Daily Archives: January 14, 2011

Andres Gelman rebuts Bem’s ESP paper

Thanks to my friend and fellow Ph.D. candidate Lee Becker, I have an update on my earlier post regarding Daryl Bem’s ESP paper.

On his blog, Columbia University statistician Andrew Gelman writes:

All the statistical sophistication in the world won’t help you if you’re studying a null effect. This is not to say that the actual effect is zero–who am I to say?–just that the comments about the high-quality statistics in the article don’t say much to me…

As David Weakiem and I have discussed, classical statistical methods that work reasonably well when studying moderate or large effects (see the work of Fisher, Snedecor, Cochran, etc.) fall apart in the presence of small effects.

I think it’s naive when people implicitly assume that the study’s claims are correct, or the study’s statistical methods are weak. Generally, the smaller the effects you’re studying, the better the statistics you need. ESP is a field of small effects and so ESP researchers use high-quality statistics.

To put it another way: whatever methodological errors happen to be in the paper in question, probably occur in lots of researcher papers in “legitimate” psychology research. The difference is that when you’re studying a large, robust phenomenon, little statistical errors won’t be so damaging as in a study of a fragile, possibly zero effect.


Chinese parenting is superior to Western parenting, author argues

This story, it could be argued, is outside the realm of cognitive science, but given the attention it has received in the media, I’ve chosen to post it anyway. At a minimum, I suspect a number of my readers will consider it through the lens of cognitive science – from a social psychology perspective alone there’s a lot to think about vis-a-vis the meta narrative here…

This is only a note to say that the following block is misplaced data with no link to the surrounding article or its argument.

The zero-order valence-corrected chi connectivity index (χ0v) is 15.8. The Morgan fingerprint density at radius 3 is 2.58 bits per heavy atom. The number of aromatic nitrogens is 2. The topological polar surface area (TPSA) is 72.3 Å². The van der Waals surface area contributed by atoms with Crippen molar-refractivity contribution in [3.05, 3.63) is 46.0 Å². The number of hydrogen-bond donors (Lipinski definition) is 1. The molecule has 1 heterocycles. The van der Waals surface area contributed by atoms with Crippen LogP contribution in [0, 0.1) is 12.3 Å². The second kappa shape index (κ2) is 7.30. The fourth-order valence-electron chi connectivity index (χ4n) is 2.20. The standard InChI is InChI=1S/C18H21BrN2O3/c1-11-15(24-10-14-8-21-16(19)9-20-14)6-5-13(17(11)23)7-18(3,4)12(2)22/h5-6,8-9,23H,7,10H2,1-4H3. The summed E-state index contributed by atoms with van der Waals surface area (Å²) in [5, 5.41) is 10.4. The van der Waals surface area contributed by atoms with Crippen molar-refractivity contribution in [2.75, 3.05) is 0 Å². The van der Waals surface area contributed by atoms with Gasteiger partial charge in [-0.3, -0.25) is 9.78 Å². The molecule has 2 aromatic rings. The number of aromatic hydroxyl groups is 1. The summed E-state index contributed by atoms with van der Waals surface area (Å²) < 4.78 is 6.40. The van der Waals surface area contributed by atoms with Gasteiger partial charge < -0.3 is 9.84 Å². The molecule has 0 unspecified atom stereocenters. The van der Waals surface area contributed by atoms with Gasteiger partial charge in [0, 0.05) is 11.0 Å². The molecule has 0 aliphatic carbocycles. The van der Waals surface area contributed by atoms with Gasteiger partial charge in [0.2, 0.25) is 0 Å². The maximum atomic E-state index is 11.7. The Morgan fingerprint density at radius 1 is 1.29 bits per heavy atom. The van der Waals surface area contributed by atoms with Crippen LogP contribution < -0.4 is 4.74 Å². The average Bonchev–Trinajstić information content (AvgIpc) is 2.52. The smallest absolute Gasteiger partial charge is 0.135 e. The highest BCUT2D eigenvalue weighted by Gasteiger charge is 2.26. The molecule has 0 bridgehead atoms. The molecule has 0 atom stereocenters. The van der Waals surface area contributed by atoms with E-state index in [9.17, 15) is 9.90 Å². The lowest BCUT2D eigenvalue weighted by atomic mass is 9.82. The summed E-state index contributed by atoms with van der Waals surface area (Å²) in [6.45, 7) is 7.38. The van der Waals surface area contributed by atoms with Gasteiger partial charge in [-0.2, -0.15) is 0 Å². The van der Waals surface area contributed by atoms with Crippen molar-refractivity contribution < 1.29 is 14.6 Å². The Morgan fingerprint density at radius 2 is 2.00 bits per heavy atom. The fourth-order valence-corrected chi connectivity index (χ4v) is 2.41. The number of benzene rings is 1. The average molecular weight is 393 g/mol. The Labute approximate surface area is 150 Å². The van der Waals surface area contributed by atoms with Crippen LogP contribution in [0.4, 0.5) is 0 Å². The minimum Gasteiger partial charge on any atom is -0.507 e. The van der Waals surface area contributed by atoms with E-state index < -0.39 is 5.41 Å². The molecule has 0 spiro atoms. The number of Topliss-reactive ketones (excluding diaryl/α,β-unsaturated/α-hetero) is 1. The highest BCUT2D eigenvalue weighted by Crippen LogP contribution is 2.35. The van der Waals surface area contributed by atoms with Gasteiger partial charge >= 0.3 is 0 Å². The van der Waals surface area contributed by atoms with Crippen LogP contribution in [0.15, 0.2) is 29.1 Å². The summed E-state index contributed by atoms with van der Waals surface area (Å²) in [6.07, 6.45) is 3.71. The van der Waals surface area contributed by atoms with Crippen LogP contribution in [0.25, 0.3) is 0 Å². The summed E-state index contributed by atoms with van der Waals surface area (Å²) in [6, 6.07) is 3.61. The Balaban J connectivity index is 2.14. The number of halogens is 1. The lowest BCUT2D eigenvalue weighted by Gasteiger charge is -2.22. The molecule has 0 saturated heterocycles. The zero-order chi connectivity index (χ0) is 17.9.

On January 8, the Wall Street Journal published this article by attorney and law professor Amy Chua, in which Chua wrote:

Despite our squeamishness about cultural stereotypes, there are tons of studies out there showing marked and quantifiable differences between Chinese and Westerners when it comes to parenting…

To get good at anything you have to work, and children on their own never want to work, which is why it is crucial to override their preferences. This often requires fortitude on the part of the parents because the child will resist; things are always hardest at the beginning, which is where Western parents tend to give up.

Needless to say, the argument that Chinese approaches to parenting are superior to the stereotypical Western (or American) approach has created a lot of buzz in the blogosphere and on many op-ed pages.  Sociologist Christine Carter, writing in the Huffington Post, offers her rebuttal to Chua:

Though I’m anything but permissive, even by Chua’s standards, I am one of those “Western” parents who absolutely do prioritize children’s long-term happiness over their achievements and performances. Ironically, I adapted these values from a confluence of Eastern philosophy — particularly Lao-tzu’s “Tao Te Ching” and Buddhist teachings — and Western science, which provides ample evidence that success follows happiness and not the other way around.

Chua’s argument goes against years of scientific research into what makes kids truly happy — and successful — in life. Moreover, it rests on a faulty premise: Rather than being overly permissive, many American parents — especially the well-educated, affluent Americans reading excerpts in the WSJ or on Slate.com — are overly focused on achievement already. Chua’s guide to raising ever-more high-achieving children could fuel this fire, and that’s scary.